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Acute effects of insulin on circulating natriuretic peptide levels in humans

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      Abstract

      Background

      The natriuretic peptide hormones play an important role in salt and blood pressure regulation. In observational studies, obesity and insulin resistance have been consistently associated with lower concentrations of natriuretic peptides. It has been proposed that insulin influences natriuretic peptide production.

      Objective

      We sought to determine the acute effects of insulin administration on natriuretic peptide concentrations.

      Methods

      31 men and women (11 lean, 10 overweight, and 10 obese), ages 30–70 years, without cardiovascular disease or overt diabetes underwent a hyperinsulinemic-euglycemic insulin clamp. Plasma concentrations of N-terminal pro atrial natriuretic peptide (NT-proANP) and N-terminal pro B-type natriuretic peptide (NT-proBNP) were measured at baseline and steady-state (the final 30 minutes of the clamp protocol).

      Results

      From baseline to steady-state, insulin levels increased from a mean level of 9.5 to 176.7 μU/ml ( p<0.001). Over this period, circulating NT-proANP concentrations decreased by 9% (-1933 ng/L, p = 0.01). The changes in NT-proANP did not differ between lean, overweight, and obese individuals. Steady-state NT-proANP levels, adjusted for baseline, were lower in individuals with greater insulin resistance, independent of BMI. In contrast to NT-proANP, NT-proBNP levels did not change significantly during the clamp (p = 0.41).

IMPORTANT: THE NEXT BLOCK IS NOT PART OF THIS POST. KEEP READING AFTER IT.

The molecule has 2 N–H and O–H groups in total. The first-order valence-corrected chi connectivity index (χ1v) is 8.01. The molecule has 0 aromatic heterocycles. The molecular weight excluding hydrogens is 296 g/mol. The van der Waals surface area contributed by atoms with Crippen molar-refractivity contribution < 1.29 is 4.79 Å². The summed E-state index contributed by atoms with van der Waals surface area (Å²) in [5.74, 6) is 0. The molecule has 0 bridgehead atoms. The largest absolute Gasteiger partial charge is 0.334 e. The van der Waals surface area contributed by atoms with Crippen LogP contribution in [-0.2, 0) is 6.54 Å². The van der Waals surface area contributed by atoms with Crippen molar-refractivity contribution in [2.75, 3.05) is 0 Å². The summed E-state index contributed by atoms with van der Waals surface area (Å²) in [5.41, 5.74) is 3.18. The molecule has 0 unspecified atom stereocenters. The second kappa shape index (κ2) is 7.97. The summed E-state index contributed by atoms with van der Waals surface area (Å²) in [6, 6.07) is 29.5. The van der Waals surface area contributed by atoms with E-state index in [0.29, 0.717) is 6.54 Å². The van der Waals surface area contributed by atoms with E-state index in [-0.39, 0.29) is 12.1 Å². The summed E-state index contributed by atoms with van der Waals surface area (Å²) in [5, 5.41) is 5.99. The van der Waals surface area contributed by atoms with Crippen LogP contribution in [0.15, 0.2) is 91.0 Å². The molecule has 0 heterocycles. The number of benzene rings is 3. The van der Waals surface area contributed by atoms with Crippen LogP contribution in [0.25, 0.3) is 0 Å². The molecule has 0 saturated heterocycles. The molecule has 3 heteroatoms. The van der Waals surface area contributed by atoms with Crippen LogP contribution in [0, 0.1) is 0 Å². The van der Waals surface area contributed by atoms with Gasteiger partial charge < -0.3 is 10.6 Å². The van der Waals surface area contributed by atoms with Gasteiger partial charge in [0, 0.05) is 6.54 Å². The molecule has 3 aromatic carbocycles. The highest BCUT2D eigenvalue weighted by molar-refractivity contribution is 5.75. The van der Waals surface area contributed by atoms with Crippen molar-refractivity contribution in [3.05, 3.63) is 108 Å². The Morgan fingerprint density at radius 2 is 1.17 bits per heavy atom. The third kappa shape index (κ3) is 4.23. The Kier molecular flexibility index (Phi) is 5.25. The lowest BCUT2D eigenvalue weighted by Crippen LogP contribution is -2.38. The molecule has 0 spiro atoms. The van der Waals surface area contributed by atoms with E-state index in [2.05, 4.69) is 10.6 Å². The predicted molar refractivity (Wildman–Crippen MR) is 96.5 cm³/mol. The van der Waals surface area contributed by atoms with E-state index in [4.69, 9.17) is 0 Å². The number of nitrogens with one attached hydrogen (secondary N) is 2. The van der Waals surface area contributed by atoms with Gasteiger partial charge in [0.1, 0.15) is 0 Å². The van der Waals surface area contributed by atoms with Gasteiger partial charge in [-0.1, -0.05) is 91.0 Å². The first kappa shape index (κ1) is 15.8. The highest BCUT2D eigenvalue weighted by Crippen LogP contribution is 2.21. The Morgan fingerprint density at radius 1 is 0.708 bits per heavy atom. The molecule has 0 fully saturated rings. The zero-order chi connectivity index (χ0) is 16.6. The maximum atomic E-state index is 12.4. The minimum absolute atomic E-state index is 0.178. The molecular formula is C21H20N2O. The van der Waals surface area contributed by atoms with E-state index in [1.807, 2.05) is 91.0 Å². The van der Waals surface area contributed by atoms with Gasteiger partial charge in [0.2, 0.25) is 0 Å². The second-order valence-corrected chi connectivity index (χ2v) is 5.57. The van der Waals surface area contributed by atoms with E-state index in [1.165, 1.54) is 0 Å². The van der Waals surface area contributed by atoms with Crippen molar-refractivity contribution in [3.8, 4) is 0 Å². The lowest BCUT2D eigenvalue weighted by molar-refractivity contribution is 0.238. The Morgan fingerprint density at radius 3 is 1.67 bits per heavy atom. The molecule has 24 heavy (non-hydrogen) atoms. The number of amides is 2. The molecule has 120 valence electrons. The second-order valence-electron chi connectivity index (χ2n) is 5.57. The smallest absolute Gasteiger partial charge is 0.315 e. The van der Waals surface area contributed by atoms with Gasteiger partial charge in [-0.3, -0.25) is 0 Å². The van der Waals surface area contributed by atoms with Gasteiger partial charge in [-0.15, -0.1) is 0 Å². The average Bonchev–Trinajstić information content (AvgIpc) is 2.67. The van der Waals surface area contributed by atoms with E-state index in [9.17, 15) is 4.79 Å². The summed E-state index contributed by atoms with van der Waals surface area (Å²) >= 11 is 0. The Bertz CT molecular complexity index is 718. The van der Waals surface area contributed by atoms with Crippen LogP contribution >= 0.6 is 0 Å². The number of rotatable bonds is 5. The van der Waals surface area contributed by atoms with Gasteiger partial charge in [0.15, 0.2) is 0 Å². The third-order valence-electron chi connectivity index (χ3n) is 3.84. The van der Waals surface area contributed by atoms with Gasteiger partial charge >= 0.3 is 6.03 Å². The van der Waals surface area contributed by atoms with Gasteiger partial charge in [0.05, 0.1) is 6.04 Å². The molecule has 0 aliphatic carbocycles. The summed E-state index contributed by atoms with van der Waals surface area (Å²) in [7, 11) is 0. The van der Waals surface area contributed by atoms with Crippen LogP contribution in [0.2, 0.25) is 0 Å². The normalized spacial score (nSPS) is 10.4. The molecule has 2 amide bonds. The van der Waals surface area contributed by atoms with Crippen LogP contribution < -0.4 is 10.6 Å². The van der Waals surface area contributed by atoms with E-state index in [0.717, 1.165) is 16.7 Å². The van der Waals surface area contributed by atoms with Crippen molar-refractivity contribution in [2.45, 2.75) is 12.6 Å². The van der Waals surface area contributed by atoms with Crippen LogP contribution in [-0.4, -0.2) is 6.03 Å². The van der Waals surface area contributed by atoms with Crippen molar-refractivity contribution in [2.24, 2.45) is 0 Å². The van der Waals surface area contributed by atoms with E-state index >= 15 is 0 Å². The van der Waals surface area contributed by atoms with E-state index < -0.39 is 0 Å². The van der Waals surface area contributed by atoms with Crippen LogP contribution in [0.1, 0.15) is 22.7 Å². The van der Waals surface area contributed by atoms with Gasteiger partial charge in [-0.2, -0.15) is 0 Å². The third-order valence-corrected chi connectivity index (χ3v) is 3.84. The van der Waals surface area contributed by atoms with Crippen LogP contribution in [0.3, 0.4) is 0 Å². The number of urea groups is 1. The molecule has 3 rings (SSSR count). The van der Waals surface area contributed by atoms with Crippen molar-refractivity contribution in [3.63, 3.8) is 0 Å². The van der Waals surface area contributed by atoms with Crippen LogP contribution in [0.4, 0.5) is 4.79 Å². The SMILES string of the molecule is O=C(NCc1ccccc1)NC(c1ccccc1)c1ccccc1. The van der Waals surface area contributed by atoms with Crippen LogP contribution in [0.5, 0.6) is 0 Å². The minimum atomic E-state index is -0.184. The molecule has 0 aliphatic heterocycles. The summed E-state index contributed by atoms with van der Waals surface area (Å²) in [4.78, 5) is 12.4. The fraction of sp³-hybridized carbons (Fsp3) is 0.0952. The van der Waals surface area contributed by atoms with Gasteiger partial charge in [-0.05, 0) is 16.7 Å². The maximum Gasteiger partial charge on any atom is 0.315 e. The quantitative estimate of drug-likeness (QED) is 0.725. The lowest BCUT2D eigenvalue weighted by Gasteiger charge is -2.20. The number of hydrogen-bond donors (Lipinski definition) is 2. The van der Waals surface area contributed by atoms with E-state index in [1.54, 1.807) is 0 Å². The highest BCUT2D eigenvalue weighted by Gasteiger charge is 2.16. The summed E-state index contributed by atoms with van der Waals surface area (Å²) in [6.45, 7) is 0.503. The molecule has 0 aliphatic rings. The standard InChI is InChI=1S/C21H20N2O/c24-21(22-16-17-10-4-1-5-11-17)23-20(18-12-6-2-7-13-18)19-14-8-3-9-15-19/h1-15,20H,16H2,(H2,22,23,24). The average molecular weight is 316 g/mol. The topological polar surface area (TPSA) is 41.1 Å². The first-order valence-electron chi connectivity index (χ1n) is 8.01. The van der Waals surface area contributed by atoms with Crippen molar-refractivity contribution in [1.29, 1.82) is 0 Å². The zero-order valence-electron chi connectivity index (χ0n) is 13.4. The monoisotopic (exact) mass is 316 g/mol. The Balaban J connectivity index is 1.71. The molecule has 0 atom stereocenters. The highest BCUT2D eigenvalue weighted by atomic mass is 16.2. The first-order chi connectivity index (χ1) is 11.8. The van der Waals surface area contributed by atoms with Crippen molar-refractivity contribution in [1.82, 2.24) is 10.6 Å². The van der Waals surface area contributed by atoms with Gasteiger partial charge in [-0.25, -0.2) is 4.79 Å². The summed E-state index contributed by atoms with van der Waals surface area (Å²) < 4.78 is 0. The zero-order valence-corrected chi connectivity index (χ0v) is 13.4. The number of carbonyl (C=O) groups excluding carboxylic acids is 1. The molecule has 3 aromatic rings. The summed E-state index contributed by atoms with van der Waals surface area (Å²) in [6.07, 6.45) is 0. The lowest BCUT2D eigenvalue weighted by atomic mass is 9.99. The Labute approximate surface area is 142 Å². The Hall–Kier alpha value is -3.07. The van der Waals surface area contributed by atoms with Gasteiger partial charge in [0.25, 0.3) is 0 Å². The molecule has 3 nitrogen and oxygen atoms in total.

Conclusion

      Insulin administration was associated with a moderate decrease in circulating NT-proANP, but not NT-proBNP. The lowest NT-proANP concentrations were found in insulin-resistant individuals. Further investigations are warranted to elucidate potential mechanisms underlying the effects of insulin on the cardiac hormonal axis.

      Related collections

      Most cited references 46

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      Insulin signalling and the regulation of glucose and lipid metabolism.

      The epidemic of type 2 diabetes and impaired glucose tolerance is one of the main causes of morbidity and mortality worldwide. In both disorders, tissues such as muscle, fat and liver become less responsive or resistant to insulin. This state is also linked to other common health problems, such as obesity, polycystic ovarian disease, hyperlipidaemia, hypertension and atherosclerosis. The pathophysiology of insulin resistance involves a complex network of signalling pathways, activated by the insulin receptor, which regulates intermediary metabolism and its organization in cells. But recent studies have shown that numerous other hormones and signalling events attenuate insulin action, and are important in type 2 diabetes.